What does it mean when a dog raises one leg and looks ahead intently? This is a very specific form of canine behaviour in my opinion. You will find answers which are quite variable because they are describing less specific forms of dog behaviour. In this instance I’m referring to a dog picking up their foreleg and then leaning forward with an intent gaze into the distance as they detect scent.
There are other circumstances when a dog may raise their foreleg such as when sitting on the ground simultaneously. I’m not referring to that example a body language. The picture on this page illustrates what I’m referring to.
This instinctive body language is part of a hunting sequence. It is seen in dogs like the English Pointer which is specifically trained to work with people who are hunting. It is an adaption of normal canine behaviour. When a dog is tracking their prey they pick up their scent. When they do this they point their noses towards the source of the scent, straighten their back and stretch out their tail while lifting their front leg. I guess that you would see it in the park if your dog has a propensity to chase squirrels (which I disapprove of).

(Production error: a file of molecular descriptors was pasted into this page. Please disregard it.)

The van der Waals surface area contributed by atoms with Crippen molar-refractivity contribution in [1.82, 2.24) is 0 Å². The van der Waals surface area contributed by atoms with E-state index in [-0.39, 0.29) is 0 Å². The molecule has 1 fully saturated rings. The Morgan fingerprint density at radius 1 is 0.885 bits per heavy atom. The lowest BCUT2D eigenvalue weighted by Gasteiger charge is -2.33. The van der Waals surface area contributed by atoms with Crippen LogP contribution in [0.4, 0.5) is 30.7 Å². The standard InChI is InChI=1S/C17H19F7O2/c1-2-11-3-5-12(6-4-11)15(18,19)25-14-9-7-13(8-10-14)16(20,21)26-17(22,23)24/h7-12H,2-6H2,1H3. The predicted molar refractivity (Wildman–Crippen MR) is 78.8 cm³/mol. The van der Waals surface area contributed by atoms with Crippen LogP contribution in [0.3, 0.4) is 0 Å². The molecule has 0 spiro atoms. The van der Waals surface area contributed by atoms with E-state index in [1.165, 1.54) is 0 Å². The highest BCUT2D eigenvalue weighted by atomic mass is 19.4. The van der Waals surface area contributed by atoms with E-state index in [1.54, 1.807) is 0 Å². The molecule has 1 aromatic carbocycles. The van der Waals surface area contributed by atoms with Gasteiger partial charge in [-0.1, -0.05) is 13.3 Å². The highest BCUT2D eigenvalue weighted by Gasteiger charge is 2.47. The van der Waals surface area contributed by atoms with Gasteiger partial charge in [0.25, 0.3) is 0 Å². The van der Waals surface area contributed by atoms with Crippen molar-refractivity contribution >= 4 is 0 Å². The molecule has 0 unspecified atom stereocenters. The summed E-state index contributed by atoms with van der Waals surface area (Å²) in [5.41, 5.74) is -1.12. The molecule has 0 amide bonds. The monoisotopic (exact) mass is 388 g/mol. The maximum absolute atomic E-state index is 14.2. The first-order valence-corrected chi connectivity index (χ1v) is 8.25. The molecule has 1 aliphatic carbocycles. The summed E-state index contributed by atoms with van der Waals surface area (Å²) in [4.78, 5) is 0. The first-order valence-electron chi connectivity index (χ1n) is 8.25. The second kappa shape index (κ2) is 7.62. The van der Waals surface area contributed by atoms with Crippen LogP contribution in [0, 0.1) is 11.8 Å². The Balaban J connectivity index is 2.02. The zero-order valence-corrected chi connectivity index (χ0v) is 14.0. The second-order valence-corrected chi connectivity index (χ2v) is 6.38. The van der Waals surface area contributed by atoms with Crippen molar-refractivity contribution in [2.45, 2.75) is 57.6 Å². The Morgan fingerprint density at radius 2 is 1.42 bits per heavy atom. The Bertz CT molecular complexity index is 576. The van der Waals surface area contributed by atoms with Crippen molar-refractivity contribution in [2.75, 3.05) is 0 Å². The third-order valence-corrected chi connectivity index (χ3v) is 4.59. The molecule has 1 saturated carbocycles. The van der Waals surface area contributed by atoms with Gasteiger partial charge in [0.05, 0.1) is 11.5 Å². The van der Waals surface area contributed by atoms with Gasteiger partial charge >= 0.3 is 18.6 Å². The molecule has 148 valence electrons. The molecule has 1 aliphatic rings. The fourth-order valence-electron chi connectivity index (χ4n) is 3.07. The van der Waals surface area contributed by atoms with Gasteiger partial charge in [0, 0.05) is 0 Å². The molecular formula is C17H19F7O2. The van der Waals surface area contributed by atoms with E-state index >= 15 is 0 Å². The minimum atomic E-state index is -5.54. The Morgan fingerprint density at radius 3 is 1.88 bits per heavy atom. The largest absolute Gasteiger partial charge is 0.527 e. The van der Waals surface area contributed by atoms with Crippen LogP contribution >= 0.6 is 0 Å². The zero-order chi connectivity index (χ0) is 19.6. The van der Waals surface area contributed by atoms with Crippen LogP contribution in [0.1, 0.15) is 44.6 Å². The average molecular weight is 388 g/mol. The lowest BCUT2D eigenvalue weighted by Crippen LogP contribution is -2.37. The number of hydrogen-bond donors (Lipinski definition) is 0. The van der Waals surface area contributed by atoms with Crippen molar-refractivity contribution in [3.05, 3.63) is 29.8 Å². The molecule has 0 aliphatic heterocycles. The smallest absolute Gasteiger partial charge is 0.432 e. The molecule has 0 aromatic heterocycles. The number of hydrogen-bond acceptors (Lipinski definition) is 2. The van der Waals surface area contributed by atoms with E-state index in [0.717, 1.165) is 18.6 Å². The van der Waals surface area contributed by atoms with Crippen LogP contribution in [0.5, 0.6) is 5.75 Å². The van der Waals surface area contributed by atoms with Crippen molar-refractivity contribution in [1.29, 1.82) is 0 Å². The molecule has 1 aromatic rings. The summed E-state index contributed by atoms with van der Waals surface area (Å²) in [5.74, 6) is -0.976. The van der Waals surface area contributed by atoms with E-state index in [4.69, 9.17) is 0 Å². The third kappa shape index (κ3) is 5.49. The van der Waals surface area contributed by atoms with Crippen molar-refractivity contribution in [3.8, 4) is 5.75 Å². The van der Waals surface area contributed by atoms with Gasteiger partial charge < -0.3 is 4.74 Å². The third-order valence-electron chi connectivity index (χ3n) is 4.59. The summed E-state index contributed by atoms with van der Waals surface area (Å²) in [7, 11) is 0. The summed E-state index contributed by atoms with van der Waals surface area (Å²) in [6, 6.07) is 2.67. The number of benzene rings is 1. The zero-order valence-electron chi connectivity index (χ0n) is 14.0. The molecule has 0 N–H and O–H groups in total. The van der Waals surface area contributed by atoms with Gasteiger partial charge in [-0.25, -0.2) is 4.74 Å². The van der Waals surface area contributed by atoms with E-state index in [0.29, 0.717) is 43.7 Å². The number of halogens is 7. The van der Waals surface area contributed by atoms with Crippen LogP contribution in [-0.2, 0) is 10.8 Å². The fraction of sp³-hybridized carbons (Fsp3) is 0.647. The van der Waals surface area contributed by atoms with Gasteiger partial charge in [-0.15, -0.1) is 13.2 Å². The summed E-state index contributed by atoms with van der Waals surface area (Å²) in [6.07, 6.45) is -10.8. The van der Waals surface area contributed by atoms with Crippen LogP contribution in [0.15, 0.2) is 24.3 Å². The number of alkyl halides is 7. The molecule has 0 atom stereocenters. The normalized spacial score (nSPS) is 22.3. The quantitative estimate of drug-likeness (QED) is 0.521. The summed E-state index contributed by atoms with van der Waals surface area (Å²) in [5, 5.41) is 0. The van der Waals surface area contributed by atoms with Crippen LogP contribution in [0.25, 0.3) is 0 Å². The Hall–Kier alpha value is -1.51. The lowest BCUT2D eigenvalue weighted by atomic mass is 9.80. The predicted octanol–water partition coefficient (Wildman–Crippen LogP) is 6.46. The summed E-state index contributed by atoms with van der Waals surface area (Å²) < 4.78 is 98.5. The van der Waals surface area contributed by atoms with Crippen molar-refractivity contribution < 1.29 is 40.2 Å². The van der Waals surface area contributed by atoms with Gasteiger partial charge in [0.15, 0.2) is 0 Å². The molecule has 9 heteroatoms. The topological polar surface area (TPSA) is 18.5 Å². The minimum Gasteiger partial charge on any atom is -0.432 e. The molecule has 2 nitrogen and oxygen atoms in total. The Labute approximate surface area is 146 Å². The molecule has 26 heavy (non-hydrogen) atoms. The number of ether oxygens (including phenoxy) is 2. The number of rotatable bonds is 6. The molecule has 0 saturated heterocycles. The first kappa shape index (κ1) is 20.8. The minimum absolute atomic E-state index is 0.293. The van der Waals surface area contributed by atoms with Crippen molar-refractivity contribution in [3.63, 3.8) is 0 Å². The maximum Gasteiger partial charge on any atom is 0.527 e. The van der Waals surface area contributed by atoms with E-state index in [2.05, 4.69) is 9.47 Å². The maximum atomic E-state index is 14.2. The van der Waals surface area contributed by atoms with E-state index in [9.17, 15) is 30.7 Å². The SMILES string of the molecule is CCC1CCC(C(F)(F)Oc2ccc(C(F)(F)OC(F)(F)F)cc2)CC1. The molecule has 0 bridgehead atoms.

This gives me the opportunity to briefly refer to the Pointer; a specialised breed of gundog that hunts by scent. When they detect prey they freeze and adopt their characteristic “pointing” posture. The head is lowered and the neck stretched forward. The tail sticks out stiffly behind in a horizontal position. One of his front feet is held up as if frozen in mid-step. The dog stands till like a statue and he may hold his position for a long time. There may be a slight trembling or quivering especially of the tail. This indicates excitement and some tension in the moment. It is reported that one dog kept up this position for several hours. When hunting with a person, the position is broken when the person fires at the prey.
The Pointer has inherited the behaviour of their canine ancestor the wolf. When wolves first pick up the scent of prey the leading members of the pack stop in their tracks and point themselves in the direction of the scent. Other members of the pack then follow trying to catch the smell themselves. There is a pause while all members of the pack pick up the smell whereupon they begin the next phase of their hunting operation. In the Pointer’s behaviour the pause is longer than happens naturally by the wolf. This is a result of selective breeding of this dog breed.